What exactly is Godspeed? The original phrase from around 1250AD was Godspede, and the word spede meant success. It had nothing to do with the rate of travel. So wishing someone Godspeed means you are hoping that they will know God’s blessing and prosper. It was and is a blessing for future good luck and success. I find this ancient meaning helpful in my quest to know the workings of the God/Spirit/Mother in my life. It helps me know the speed of God.
I am usually in some kind of hurry. To get the chores done, the book read, essay written, project designed, funds raised, something seems always to have a deadline that is pressing on me. I am hardly unique in this. Lately, I have made an effort to separate my work in the world from the pressures of time. I wish to understand my activities in terms of how they further my spiritual life, and I hope to spend most of my life doing work that enriches my spiritual life. I hope to be able to answer the question does this deadline or current crisis feed my soul and help me do good in the world, or is it a manufactured stressor keeping me from my highest and best use? What is the speed of God in this moment? To hurry or to reflect on how I got to such a hurried state?
I didn’t always have the luxury of stopping to reflect. When the little ones were trying to escape the high-sided, claw-foot tub, one on each side, I didn’t have time to reflect on the nature of the crises I was averting by scooping them back into the bubbles. I also didn’t question if I was doing was good work that fed my soul. Being present for my children always fills my soul, and if I have to hurry a bit, that is the speed of God. The speed of God is also slowing down to move through the world with a wobbly toddler, to field the “Where does God live?” questions from the backseat, or stop to admire yet another vinegar and baking soda volcano eruption. Moving at the speed of God in life is my good fortune.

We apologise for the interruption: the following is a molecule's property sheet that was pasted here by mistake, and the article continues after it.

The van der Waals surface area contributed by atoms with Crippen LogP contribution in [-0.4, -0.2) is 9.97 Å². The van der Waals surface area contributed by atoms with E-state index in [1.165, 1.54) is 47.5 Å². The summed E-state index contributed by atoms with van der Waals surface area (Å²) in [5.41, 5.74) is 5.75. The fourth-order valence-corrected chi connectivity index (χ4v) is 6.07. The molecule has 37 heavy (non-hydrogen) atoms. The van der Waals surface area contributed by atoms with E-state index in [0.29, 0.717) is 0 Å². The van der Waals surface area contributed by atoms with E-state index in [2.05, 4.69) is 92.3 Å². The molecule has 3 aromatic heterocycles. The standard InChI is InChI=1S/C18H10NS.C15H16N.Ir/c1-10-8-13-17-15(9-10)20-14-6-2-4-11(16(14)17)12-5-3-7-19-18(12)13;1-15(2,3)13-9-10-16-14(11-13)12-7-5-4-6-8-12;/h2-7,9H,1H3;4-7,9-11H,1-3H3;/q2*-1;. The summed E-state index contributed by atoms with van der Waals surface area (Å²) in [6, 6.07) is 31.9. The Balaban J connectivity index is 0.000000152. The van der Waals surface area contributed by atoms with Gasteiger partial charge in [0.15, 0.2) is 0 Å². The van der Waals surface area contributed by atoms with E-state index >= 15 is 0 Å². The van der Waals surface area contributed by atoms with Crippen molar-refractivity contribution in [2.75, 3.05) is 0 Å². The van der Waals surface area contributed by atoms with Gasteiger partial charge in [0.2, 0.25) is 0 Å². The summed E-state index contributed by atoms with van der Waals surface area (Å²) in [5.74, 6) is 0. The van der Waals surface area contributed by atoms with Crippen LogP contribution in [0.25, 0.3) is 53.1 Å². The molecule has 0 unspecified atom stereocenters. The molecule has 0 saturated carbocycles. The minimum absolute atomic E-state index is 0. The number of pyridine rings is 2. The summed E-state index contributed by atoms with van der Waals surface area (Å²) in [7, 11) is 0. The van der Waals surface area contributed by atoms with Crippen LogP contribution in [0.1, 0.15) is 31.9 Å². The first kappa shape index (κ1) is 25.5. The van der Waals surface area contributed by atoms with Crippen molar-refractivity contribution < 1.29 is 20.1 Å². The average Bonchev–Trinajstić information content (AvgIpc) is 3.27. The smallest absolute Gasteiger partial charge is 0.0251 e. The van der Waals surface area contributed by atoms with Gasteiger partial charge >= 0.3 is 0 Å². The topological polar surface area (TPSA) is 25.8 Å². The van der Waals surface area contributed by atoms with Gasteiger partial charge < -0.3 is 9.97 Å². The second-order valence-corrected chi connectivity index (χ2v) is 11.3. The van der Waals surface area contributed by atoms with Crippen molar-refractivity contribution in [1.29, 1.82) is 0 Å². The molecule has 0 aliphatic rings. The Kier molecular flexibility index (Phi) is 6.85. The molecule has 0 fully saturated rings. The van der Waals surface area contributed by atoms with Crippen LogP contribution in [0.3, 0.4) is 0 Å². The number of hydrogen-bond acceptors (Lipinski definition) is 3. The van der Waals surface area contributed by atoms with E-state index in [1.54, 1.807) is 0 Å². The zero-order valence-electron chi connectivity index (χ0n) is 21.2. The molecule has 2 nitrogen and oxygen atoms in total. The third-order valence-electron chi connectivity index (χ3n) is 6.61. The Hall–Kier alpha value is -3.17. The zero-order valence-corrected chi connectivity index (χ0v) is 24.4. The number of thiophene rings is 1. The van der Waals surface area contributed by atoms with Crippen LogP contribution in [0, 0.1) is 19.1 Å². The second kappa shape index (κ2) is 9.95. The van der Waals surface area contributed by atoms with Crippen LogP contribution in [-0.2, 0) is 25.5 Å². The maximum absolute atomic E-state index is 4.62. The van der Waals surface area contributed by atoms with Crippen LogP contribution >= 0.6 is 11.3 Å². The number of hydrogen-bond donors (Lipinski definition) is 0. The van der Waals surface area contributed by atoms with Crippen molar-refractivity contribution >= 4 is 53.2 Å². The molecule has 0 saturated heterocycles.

Even this morning, my grown son called to chat just as I was getting ready to get down to writing. “My savior!” I said as I closed my computer and listened as he talked about how his new job is going and what he’s thinking about. He went off to work, and I felt very grateful to face a deadline and have the chance to connect with one of my favorite people. This, too, feels like I am moving at the speed of God and that it is my good fortune.
On a moment to moment basis, I have a sense of the speed of God, but on the larger timeline, I really wonder sometimes. What is God’s plan for my life and when will I know? I wonder if this project I have been working on for a while is going to catch on, or should I move on to something else? Is the spirit moving in my life? Am I deluded? Does slowing down or speeding up make things more clear?
A Quaker singer and songwriter, Carrie Newcomer, has song in which she sings about the holiness of ordinary life – prayerfully folding towels and cooking eggs. I like to think that seeing the sacred in the everyday helps me to witness the speed of God so that I can recognize it in the larger arenas of my life, too. What are those larger arenas but collections of smaller moments? How can I know God in the larger world if I don’t know God in the tiny moments of butterflies on my lavender plants, hummingbirds on the feeders, and the gentle kiss as my husband and I part for the day? These moments are moments of spede – success, prospering, good fortune. I experience Godspede, and thus I think I learn the ever shifting, ever present speed of God.
So today I know that the speed of God varies. I know that I am aware of God when things are moving quickly and when they are moving slowly. No one rate of travel through life is the best for knowing God, at least not for me. So when I feel frustrated that the speed of change or fruition is too slow, I hope I remember to notice the tiny moments of good fortune. When life is overwhelming and plunging ahead, I want to take comfort in knowing that this, too, is the speed of God. I hope to be at one with that speed and celebrate its blessings.